The Miami Herald
November 22, 2000

Basque issue divides Spain, Castro


 Cuban President Fidel Castro's refusal last weekend to sign a declaration
 condemning Basque separatist terrorism has drawn sharp condemnation from
 Spain, whose government warned it may have ``consequences'' in the two
 countries' relations.

 But, despite the criticism of Castro by Spanish Prime Minister José María Aznar
 and several of the 21 heads of state attending the Ibero-American summit in
 Panama, most experts agree that Spain is not likely to take drastic action
 against Cuba.

 Castro, 74, was the only head of state at the summit who did not sign a
 declaration condemning terrorism by the Basque separatist group ETA.

 In a passionate tirade, Castro complained that the resolution failed to refer to what
 he claimed was ``state terrorism coming from the United States'' against his

 Witnesses say Castro sought to shift the debate to an alleged plot against his life
 by Luis Posada Carriles, an activist who has tried to kill Castro on several
 occasions. Posada Carriles and three other men were arrested in Panama over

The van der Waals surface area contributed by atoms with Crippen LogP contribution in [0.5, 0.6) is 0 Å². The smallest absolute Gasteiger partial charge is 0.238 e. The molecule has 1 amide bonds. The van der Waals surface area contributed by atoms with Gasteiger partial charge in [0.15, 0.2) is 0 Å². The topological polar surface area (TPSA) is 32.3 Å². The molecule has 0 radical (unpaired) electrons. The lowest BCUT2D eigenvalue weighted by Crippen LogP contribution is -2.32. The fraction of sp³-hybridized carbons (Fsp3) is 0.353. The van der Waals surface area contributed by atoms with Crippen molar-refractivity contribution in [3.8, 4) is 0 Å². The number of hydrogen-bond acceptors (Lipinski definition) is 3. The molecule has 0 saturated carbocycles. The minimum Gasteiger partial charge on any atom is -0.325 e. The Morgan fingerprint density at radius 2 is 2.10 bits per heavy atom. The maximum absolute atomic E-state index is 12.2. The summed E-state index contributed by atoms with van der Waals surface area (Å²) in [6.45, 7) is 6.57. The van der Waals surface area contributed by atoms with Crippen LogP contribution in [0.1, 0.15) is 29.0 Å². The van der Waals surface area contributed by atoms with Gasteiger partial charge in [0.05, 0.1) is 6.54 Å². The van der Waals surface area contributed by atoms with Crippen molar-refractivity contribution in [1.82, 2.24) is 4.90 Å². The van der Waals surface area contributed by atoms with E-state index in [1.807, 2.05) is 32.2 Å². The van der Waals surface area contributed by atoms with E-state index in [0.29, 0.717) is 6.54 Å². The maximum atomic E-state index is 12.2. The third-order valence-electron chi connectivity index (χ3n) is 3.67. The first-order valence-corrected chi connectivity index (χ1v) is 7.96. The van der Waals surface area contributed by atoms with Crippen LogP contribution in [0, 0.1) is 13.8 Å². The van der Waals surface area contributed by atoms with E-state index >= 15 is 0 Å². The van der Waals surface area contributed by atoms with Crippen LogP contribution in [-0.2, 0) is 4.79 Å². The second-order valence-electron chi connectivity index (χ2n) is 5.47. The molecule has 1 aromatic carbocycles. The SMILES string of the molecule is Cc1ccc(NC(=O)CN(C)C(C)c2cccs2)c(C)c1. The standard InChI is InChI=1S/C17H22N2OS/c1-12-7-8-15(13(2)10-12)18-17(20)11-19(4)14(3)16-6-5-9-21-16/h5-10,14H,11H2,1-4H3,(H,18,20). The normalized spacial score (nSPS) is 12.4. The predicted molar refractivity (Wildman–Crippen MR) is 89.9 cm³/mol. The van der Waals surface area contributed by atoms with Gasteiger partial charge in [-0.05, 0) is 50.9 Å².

the weekend.

 ``The fact that Cuba didn't support the [anti-ETA] resolution is a serious matter,''
 Aznar said. ``We are not going to take any specific action, but it's unthinkable
 that this would not have any consequences.''

 On Tuesday, the influential Spanish daily El País quoted diplomatic sources as
 saying that Spain may retaliate against Cuba at the Paris Club, a group of
 European creditors with which Cuba is trying to renegotiate its $11 billion foreign

 But Joaquin Roy, a University of Miami professor and author of The Ever Faithful
 Island: One Century of Spanish-Cuban Relations, says he does not believe the
 incident amounts to more than one of the many periodic brawls between the two

 ``This is a family feud,'' Roy said. ``If the previous pattern holds, it will not lead to
 a break of diplomatic relations nor any major decrease in Spain's involvement in

 In recent years, Castro has at various times snidely called Aznar ``a little
 gentleman,'' and Cuban officials have publicly called Spain's foreign minister a liar.
 Spain's embassy in Havana remained vacant for more than a year in 1996, after
 Cuba refused to accept the appointment of an ambassador who vowed to open up
 his embassy to dissidents.

 At the Summit, Salvadoran President Francisco Flores sharply denied Castro's
 claim that El Salvador had given protection to Posada Carriles. ``It is absolutely
 intolerable that you, who have trained people to kill many Salvadorans, would
 accuse me to be tied to Posada Carriles,'' Flores said.

 No U.S. officials were invited to the summit. But Peter Romero, head of the U.S.
 State Department's office of Inter-American affairs, told The Herald during a stop
 in Miami Tuesday that Castro's failure to sign the declaration against the Basque
 terrorists ``speaks eloquently about Castro's continued support for the ETA.''

 Cuba has long provided a haven for Basque terrorists, and continues to do so,
 Romero said.